Remember to frequently use the learning resources.
This week, we introduce a new way (for our students) to think about building an web app: Component-based architecture.
To get started, read this introduction to React, and also follow its links to read or skim additional content.
Next, follow along as you get started with React. Learn how to install the developer bits, and generate a starter app. Then, start learning about its component-based architecture. Follow the tutorials.
Then, we repeat or highlight some of the important topics and concepts from the getting started guide and tutorials.
What’s the big idea that you must learn now?
You have used the web for many years. And you have passed at least two introductory or entry-level web programming courses in your studies so far.
Here’s what you understand about the experience:
Page (or resource) oriented:
Your thought process begins with a “page” or similar resource, but often an HTML page.
The page is paramount:
It is in charge of everything - what gets displayed, what gets pulled in through links (i.e. other assets). It’s where you start your thought and design process, and receives much of your attention.
Other assets are subordinate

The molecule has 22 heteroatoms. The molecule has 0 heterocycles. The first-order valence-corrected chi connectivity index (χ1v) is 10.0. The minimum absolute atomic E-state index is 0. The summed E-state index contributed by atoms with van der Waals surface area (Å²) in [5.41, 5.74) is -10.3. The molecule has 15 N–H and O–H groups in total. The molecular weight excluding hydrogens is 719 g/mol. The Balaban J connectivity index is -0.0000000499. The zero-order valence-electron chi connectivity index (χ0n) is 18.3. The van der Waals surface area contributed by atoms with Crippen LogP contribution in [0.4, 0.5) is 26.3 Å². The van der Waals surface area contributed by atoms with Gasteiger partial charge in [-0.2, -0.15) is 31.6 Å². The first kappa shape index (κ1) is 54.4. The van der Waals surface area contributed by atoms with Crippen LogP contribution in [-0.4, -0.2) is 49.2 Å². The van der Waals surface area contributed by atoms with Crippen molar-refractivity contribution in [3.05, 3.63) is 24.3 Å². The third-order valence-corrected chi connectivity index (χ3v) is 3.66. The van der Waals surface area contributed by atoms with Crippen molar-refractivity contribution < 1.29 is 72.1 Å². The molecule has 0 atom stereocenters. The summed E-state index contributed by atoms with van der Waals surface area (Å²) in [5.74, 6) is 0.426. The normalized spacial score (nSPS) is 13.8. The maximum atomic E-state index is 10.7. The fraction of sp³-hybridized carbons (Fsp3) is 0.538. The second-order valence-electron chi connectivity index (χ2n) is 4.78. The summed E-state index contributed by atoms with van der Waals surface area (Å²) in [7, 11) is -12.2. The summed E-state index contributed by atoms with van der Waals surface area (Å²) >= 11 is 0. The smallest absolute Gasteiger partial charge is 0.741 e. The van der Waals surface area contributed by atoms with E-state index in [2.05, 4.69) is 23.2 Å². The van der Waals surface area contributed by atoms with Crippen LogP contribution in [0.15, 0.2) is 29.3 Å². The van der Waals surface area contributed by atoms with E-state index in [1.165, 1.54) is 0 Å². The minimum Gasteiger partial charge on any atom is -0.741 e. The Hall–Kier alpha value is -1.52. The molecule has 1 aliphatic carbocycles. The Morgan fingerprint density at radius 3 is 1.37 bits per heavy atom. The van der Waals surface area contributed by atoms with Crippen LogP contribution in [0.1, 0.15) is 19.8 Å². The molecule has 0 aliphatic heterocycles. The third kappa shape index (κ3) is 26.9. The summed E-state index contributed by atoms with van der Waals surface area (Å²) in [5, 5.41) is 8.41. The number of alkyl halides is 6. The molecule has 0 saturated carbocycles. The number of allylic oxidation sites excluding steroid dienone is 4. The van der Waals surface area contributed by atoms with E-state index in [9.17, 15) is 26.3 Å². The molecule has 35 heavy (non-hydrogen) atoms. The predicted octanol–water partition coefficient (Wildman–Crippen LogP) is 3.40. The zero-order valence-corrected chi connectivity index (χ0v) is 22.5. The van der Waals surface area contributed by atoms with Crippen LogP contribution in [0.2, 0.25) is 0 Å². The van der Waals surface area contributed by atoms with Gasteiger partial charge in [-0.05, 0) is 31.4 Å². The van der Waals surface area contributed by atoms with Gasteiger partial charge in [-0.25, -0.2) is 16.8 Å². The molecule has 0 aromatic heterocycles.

As suggested above, everything else a page needs (e.g. images, code, etc.) “reports to” the big boss, which is the exalted HTML page.
Think of the front-end browser / client / end-user experience as a company - “The DOM Company”. (DOM is document object model, as you know.) Its organization chart looks like this:
In essence, the “old way” has been blown up:
In app frameworks like React and Angular, we start with code, and work alot with code. We are code-oriented.
Next, we begin to think about the user interface (UI) as a design surface on which we “compose” the UI by placing a number of “components” on the surface.
Obviously, the language used by the components is still HTML, because that’s what the DOM (and the browser’s layout engine) expects and needs. But it’s a code first approach that’s different. (The old way was markup first.)
A fully-written app will have a fairly large number of assets, bundled together in a “package”. (Kind of like a zip file.) It runs wholly in the browser.
How does it get to the browser? Well, the package is initially stored on a server (for public deployment at scale). It has a start/default/home HTML page that is almost empty except for a
<script> element, which points to the app’s bootstrap code.
Finally, when the app loads, it takes over everything. It also changes the role of the browser - now, the browser is subordinate to the app. The app controls workflow, the appearance of content, the address bar, the back and forward buttons, the history, and so on.
Yes, it’s the modern way. Let’s begin our study of modern web dev techniques.